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Image: MK

Michael Kors is taking on an individual eBay seller in a new legal fight. According to a 50-page trademark infringement and counterfeiting case filed in a federal court in Florida last week, Michael Kors asserts that Springboro, Ohio-based Chrissy Longoria is running afoul of the law by offering up Michael Kors phone cases on three separate eBay accounts, thereby causing “the erosion of the goodwill” associated with the Michael Kors brand, and “the destruction of the legitimate market sector in which it operates.”

Counsel for Michael Kors asserts that as a result of the brand’s extensive use, advertisement and promotion of the Michael Kors trademark, including by way of traditional print campaigns, digital and social media advertising, runway shows and influencer marketing efforts, “Members of the consuming public readily identify merchandise bearing or sold under the Michael Kors [name] as being high quality luxury goods sponsored and approved by Michael Kors. Or in other words, the Michael Kors trademark “has achieved secondary meaning [amongst consumers] as an identifier of high quality [fashion] goods.”

Kors asserts that Longoria is offering counterfeit Michael Kors phone cases for sale on eBay under three seller identities “jewellinoh,” “diva cellular accessories,” and “wireless diva” and thereby, “duping and confusing the consuming public” and “directly engaging in unfair competition” with the Michael Kors brand in order to “earn substantial profits.”

Still yet, the fashion brand claims that in addition to offering up and actually selling counterfeit and otherwise infringing phone cases and accessories (and according to the eBay listings attached to the complaint, Longoria has sold at least 1,000 of the Michael Kors-branded phone cases), Longoria is advertising those products for sale to the consuming public. “In so advertising these goods, [she] uses the Michael Kors trademark without Kors’ authorization,” further running afoul of trademark law.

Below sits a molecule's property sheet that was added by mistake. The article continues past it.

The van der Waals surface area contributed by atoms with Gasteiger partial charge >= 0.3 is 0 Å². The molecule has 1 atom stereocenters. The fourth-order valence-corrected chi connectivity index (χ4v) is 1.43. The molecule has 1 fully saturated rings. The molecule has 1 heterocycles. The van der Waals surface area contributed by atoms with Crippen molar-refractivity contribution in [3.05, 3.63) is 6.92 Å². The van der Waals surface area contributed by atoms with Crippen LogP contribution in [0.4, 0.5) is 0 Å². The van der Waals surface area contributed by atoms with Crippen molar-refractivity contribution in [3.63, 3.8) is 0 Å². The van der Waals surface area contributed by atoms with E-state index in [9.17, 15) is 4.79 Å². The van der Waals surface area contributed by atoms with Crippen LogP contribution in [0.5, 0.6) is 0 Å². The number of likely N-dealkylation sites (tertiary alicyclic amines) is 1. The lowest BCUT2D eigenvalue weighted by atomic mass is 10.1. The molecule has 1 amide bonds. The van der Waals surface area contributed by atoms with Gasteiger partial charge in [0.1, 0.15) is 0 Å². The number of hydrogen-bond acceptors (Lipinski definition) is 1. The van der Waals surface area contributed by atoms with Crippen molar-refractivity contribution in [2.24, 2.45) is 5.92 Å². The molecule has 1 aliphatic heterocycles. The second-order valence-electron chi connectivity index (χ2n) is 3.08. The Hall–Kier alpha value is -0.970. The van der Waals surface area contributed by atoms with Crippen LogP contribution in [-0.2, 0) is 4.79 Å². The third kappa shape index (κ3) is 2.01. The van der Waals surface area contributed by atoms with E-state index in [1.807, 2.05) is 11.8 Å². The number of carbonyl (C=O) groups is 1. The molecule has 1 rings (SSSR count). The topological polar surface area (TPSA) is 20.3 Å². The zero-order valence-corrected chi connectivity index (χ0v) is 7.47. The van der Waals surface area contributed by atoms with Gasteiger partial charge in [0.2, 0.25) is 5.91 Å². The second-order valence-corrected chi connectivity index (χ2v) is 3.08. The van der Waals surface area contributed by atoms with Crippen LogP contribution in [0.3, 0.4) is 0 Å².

With this in mind, Longoria’s “business amounts to nothing more than an illegal operation which infringes the intellectual property rights of Michael Kors,” the brand asserts in its complaint, which sets forth claims of trademark counterfeiting and infringement, false designation of origin, and unfair competition, and seeks injunctive relief to bar Longoria from further infringing its trademarks, an award of statutory damages of $2 million per each counterfeit trademark used and type of product sold.

Michael Kors is also seeking an order for financial institutions, such as PayPal, “to identify and restrain all funds up to and including the total amount of judgment” in Longoria’s accounts and surrender such funds to Michael Kors as a partial payment of the monetary judgment.

The case is Michael Kors, L.L.C. v. Longoria, 0:19-cv-62389 (S.D. Fla).